In place of face-to-face gatherings, one way our teams have stayed connected is by reading and discussing books together. These books have helped us grow our understanding of the history of government services and the forces that shape how digital services are built and used. To wrap up 2020, we wanted to share the highlights from our book clubs and other staff favorites to inspire your winter reading list.
Books relevant to government digital services
A Civic Technologist’s Practice Guide by Cyd Harrell
Cyd Harrell’s book is an excellent practical guide to the world of government technology from the city to the federal level. We’ve had many new team members join Ad Hoc this year, and this book has been a favorite resource for people entering the world of government technology.
Automating Inequality by Virginia Eubanks
Many Ad Hoc folks found Virginia’s award-winning book to be a powerful study of the ways technology and government digital services can negatively impact people. As a team of product managers, designers, engineers, and researchers working to help the federal government better serve the public, this book was an illuminating tale of the real-life impacts of poorly designed and implemented systems.
Good Services: How to Design Services That Work by Lou Downe
Written by the former Director of Design for the UK Government, Good Services is an excellent (and visually striking) practical guide to service design, especially in the context of government services. The book is filled with useful case studies and insights into what exactly makes a service “good.”
Radical Help: How We Can Remake the Relationships Between Us and Revolutionise the Welfare State by Hilary Cottam
Another book with insights from across the pond, Radical Help is a collection of case studies from the UK that examine ways to use human-centered design to create change within siloed government agencies. Hillary Cottam details a new way of thinking about large scale issues and delivering services to people.
How Charts Lie by Alberto Cairo
How Charts Lie is a primer on understanding how visualizations can distort information and a guide to both read and create better charts. Many of Ad Hoc’s projects involve packaging and presenting complex data, and this book has served as a helpful resource for making that data usable and easy to understand.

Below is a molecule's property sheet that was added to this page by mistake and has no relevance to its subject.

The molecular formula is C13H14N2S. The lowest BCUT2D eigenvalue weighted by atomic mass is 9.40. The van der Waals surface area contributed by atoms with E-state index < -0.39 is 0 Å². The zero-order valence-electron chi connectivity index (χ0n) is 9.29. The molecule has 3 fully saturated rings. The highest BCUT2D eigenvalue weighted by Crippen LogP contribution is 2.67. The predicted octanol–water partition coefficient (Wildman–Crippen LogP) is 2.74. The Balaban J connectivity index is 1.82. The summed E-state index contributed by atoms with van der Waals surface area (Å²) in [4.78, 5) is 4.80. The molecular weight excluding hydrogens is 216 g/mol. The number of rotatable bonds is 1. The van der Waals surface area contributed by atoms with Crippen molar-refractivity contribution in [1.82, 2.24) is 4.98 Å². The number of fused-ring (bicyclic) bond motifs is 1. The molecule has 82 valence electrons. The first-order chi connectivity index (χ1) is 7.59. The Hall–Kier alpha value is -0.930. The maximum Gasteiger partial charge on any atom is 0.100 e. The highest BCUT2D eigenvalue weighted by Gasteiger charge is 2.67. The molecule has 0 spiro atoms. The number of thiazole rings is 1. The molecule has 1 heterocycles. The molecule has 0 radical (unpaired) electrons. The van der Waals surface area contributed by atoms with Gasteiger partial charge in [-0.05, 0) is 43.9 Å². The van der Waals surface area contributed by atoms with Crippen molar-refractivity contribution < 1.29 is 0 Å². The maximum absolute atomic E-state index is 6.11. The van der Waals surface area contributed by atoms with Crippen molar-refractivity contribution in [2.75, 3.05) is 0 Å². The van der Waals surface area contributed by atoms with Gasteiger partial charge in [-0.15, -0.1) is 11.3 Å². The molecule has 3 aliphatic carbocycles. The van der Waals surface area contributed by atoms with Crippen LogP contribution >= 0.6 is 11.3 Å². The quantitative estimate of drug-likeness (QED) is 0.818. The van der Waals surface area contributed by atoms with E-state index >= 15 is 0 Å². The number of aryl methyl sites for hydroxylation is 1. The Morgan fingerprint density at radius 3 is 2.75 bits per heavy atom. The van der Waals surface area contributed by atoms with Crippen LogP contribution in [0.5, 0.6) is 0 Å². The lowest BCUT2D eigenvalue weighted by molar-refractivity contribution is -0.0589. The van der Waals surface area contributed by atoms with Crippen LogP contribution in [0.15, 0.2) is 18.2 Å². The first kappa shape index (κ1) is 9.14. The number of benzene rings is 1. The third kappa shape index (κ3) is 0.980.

Doing Harm: The Truth About How Bad Medicine and Lazy Science Leave Women Dismissed, Misdiagnosed, and Sick by Maya Dusenbery
Maya Dusenbery’s book explores how the existing healthcare system underserves certain populations, especially women. Ad Hoc teams work on a wide variety of healthcare systems, and books like this have helped our team better understand how systems can create unequal outcomes for different populations.
Books for fun
When our team needs a break from case studies and handbooks, they pick up a wide range of fiction and nonfiction and share their favorites in our
#books Slack channel. Here’s a small sample of what our team was reading this year.
Written by Lulu Miller, a science journalist and the co-host of Radiolab, Why Fish Don’t Exist “is a wondrous fable about how to persevere in a world where chaos will always prevail.”
Here for It: Or, How to Save Your Soul in America; Essays by R. Eric Thomas
A collection of smart and funny essays by R. Eric Thomas about his life, seeing the world differently, and figuring out who you are (with some pop culture thrown in there too).
How to Do Nothing by Jenny Odell
This collection of essays investigates who profits from colonizing one of our precious personal resources, our attention. The author explores how we’ve dedicated our fractured attention to idolizing productivity, optimization, and the never-ending hustle, and how we can take back our time for the projects and people who truly matter.
The Braver Thing by Clifford Jackman
This book manages to offer insights into government while also taking place on a pirate ship in the 1700s. Following the death of their captain, a band of pirates mutinies and explores different ways to govern themselves as they battle the sea and other pirates.